As word has spread that Brunei plans to implement a new penal code that imposes the death penalty for same-sex relations, Sen. Ed Markey, D-Mass., and Rep. Alan Lowenthal, D-Calif., have reintroduced legislation in the U.S. Congress to promote and protect the human rights of LGBTQ people around the world.
With 19 co-sponsors in the Senate and more than 80 co-sponsors in the House as of April 1, the International Human Rights Defense Act (H.R.1857/S.861) would codify the position of Special Envoy for the Human Rights of LGBTI Persons at the U.S. State Department and enshrine U.S. policies into law to help protect the human rights of LGBTQ people around the globe.
“To promote our fundamental values of equality, equity, and diversity, we cannot go half way at home and we certainly cannot halt the extension of these values at our border,” said Lowenthal, in introducing the bill. “Our nation has what I see as a major role in defending the innate rights of all human beings across the globe -- including the LGBT community -- to live, love and prosper.”
These champions of LGBTQ equality have introduced the International Human Rights Defense Act in each of the last three congresses, but the bill has yet to pass. Nonetheless, former Secretary of State John Kerry took initiative under President Obama to appoint career diplomat Randy Berry as the nation’s first-ever LGBTI Special Envoy in February 2015, a position Berry filled with great success until the end of that administration.
“With the awful news recently from Brunei and the silence once again from this White House, we are once again grateful that human rights champions in Congress are stepping up to demonstrate that our nation should be better than this,” said HRC Government Affairs Director David Stacy. “With so many countries trying to punish LGBTQ people just for being who they are, it is crucial that we step up, not back, in defending their human rights and dignity.”
The last few years have seen an unfortunate spike in attacks on LGBTQ people in places like Brunei, Chechnya, Egypt, Indonesia and elsewhere around the world. It is essential that the U.S. take a leading role in combating human rights abuses against LGBTQ people around the globe, but the Trump-Pence White House has remained shamefully silent. The failure of both Donald Trump and Mike Pence to condemn the atrocities publicly is deafening. Further, despite promises to appoint an LGBTI Special Envoy, neither Secretary of State Mike Pompeo nor his predecessor have done so.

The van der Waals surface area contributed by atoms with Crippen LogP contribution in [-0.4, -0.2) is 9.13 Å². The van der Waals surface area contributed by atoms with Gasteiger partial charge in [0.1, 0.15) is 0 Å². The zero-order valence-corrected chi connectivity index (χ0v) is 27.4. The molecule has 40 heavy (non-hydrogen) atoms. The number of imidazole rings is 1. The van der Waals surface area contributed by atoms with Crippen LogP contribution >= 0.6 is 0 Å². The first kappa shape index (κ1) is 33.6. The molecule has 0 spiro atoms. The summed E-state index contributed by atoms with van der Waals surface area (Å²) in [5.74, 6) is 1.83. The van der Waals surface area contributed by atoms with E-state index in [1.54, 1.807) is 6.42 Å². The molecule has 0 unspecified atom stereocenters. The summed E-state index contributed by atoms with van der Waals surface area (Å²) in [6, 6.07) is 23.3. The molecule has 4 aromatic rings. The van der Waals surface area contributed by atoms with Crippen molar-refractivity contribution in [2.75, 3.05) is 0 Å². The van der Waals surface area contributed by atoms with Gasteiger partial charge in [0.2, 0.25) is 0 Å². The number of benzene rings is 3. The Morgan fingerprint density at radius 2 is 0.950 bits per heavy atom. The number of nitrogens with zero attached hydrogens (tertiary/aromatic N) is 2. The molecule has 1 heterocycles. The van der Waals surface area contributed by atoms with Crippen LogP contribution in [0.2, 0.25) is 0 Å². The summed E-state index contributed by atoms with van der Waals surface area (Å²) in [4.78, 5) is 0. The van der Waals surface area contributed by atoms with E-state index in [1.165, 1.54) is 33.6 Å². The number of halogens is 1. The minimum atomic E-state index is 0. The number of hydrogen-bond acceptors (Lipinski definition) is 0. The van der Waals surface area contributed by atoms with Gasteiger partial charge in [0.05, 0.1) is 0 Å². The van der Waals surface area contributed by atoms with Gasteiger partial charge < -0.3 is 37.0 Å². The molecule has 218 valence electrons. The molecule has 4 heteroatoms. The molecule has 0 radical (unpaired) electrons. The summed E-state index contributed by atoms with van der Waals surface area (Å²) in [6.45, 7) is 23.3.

In addition to creating the special envoy position, the International Human Rights Defense Act would require that the State Department:
- Prevent and respond to discrimination and violence against the LGBTQ community;
- Devise a global strategy to address discrimination against the LGBTQ community;
- Coordinate with local advocacy groups, governments, multilateral organizations and the private sector to promote international LGBTQ human rights; and
- Continue to include a section on LGBTQ international human rights in the State Department’s annual Country Reports on Human Rights Practices.
HRC applauds Sen. Markey and Rep. Lowenthal for their leadership and calls on members of Congress to urge the Trump-Pence Administration to take action to protect the human rights of all people -- no matter who they are or who they love.
To learn more about HRC’s international work, check out hrc.org/global.